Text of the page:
Ryan: Arming teachers a decision for local government


Ryan, R-Wis., speaking as Congress returned from a long break after the February 14 killing of 17 students and teachers by a former student armed with an AR-15 rifle, said decisions about teachers' use of weapons should rest with local authorities.

Rep. Brian Mast, R-Fla., a wounded Afghanistan war veteran, said he described his proposal to ban assault weapons to his House GOP colleagues Tuesday at a closed-door meeting.

"As a parent and as a citizen, I think it's a good idea, but as speaker of the House I think we need to respect federalism and respect local jurisdictions", he said.

"We do know there are gaps in the background check system that need to be plugged", he said.

Ryan interrupted and did not let her finish the question.

"If our attitude is, 'I want everything on my list or nothing, ' we're going to end up with nothing", he warned. Since that tragic event, a student-led movement has been rallying support for changes to gun laws. In particular, the Federal Bureau of Investigation had not followed up on tips, and local school resources officers at the school had failed to protect students, he said.

Asked about proposals for stricter background checks or barring assault weapon sales, Ryan says Congress shouldn't be "banning guns from law-abiding citizens". What about law enforcement?

Sens. Mike Lee of Utah and Rand Paul of Kentucky said the bill would encourage federal agencies "to encroach upon constitutionally guaranteed rights without affording robust due-process protections".

It would also penalize federal agencies that don't upload the records by, for example, withholding certain bonus pay for political appointees.

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Many observers expected Trump would replace Jacobson at some point and bring in someone who more closely shares his views. Former Secretary of State John Kerry tweeted a message of thanks.

Even as that measure has doubtful prospects in Congress, Republicans controlling both houses stand at odds on other, related legislation.

At a press conference on Tuesday, his first since the school shooting in Florida two weeks ago in which 17 people died, House speaker Paul Ryan indicated his opposition to further restrictions on gun ownership.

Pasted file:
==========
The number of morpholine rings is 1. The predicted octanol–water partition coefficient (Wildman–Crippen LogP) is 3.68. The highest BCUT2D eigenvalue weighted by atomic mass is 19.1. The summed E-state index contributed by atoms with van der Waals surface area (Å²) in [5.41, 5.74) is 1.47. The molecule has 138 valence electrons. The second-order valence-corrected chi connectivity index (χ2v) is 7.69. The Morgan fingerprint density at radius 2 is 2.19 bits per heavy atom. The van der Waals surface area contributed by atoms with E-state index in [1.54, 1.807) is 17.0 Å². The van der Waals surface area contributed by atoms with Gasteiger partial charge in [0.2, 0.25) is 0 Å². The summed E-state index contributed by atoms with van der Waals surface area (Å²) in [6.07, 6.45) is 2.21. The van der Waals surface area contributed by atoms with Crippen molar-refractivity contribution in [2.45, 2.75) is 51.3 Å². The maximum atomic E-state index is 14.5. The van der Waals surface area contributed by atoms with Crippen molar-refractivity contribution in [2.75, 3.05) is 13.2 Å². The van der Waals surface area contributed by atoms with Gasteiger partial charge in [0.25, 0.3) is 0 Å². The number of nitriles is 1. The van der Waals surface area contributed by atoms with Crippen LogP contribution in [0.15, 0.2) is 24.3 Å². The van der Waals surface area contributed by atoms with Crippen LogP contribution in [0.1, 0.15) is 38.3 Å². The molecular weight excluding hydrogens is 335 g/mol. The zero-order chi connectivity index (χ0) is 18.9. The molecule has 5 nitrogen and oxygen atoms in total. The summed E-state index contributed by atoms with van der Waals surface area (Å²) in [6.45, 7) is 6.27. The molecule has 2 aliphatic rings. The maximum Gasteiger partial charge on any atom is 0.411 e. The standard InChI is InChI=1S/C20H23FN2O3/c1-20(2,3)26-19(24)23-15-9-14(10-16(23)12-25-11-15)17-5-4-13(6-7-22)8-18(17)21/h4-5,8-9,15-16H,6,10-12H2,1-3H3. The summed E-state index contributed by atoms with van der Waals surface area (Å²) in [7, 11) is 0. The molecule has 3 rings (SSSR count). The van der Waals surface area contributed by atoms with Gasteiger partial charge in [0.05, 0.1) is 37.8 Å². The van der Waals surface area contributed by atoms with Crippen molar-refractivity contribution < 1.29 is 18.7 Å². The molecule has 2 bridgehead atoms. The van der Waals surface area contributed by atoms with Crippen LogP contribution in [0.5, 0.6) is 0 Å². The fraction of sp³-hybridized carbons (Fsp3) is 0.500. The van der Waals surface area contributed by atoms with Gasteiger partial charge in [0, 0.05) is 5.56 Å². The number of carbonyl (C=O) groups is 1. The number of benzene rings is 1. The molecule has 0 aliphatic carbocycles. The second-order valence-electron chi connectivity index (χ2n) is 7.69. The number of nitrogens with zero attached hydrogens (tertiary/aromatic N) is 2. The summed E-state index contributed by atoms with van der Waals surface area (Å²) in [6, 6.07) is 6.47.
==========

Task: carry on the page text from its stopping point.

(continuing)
The House approved the bill late previous year as part of a broader package that also expanded gun rights by requiring states to recognize conceal-carry permits issued by other states. Ryan signaled it would be back to the drawing board if the Senate - which is not expected to vote on the House bill - declines.

"I think what angered me the most is that there was a sheriff's deputy trained and armed at the school, assigned to protect the school, and he hid out instead of protecting those students and confronting the shooter", Mr Scalise said.

Authorities said the gunman would have been denied a firearm if the Air Force had reported his court-martial and discharge over domestic violence charges. "We expect that to be a topic of discussion".

Ryan said he hopes the Senate will take up the bill aimed at strengthening the background check database passed by the House in December, adding the lower chamber also passed mental health reform legislation he hopes will help prevent future mass shootings.

Schumer called for wide-ranging gun-control legislation, including the closing of loopholes.

Trump and a host of bipartisan lawmakers support Legislation improving NICS but many Democrats have said the proposal is only the first step in addressing gun violence and have insisted on more expansive approaches.